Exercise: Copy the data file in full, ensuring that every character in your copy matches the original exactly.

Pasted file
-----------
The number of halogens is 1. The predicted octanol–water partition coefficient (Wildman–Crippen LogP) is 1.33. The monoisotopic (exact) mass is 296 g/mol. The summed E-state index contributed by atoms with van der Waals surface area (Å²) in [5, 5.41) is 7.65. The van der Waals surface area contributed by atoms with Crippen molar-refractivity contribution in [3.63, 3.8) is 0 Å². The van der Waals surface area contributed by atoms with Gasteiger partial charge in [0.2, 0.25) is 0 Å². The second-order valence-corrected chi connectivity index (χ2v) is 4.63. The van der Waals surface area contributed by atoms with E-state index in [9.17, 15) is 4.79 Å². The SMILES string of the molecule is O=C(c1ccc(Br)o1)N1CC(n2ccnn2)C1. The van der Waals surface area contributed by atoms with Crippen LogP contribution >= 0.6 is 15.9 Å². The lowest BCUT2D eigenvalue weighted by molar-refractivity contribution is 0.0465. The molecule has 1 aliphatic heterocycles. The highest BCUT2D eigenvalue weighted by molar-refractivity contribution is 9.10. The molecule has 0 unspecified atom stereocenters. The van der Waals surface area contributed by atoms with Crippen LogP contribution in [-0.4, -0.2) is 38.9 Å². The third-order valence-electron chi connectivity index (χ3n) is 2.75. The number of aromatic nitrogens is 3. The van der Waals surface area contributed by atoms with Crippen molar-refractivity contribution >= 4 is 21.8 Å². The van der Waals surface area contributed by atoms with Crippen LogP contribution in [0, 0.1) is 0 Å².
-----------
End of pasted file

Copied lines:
The number of halogens is 1. The predicted octanol–water partition coefficient (Wildman–Crippen LogP) is 1.33. The monoisotopic (exact) mass is 296 g/mol. The summed E-state index contributed by atoms with van der Waals surface area (Å²) in [5, 5.41) is 7.65. The van der Waals surface area contributed by atoms with Crippen molar-refractivity contribution in [3.63, 3.8) is 0 Å². The van der Waals surface area contributed by atoms with Gasteiger partial charge in [0.2, 0.25) is 0 Å². The second-order valence-corrected chi connectivity index (χ2v) is 4.63. The van der Waals surface area contributed by atoms with E-state index in [9.17, 15) is 4.79 Å². The SMILES string of the molecule is O=C(c1ccc(Br)o1)N1CC(n2ccnn2)C1. The van der Waals surface area contributed by atoms with Crippen LogP contribution >= 0.6 is 15.9 Å². The lowest BCUT2D eigenvalue weighted by molar-refractivity contribution is 0.0465. The molecule has 1 aliphatic heterocycles. The highest BCUT2D eigenvalue weighted by molar-refractivity contribution is 9.10. The molecule has 0 unspecified atom stereocenters. The van der Waals surface area contributed by atoms with Crippen LogP contribution in [-0.4, -0.2) is 38.9 Å². The third-order valence-electron chi connectivity index (χ3n) is 2.75. The number of aromatic nitrogens is 3. The van der Waals surface area contributed by atoms with Crippen molar-refractivity contribution >= 4 is 21.8 Å². The van der Waals surface area contributed by atoms with Crippen LogP contribution in [0, 0.1) is 0 Å².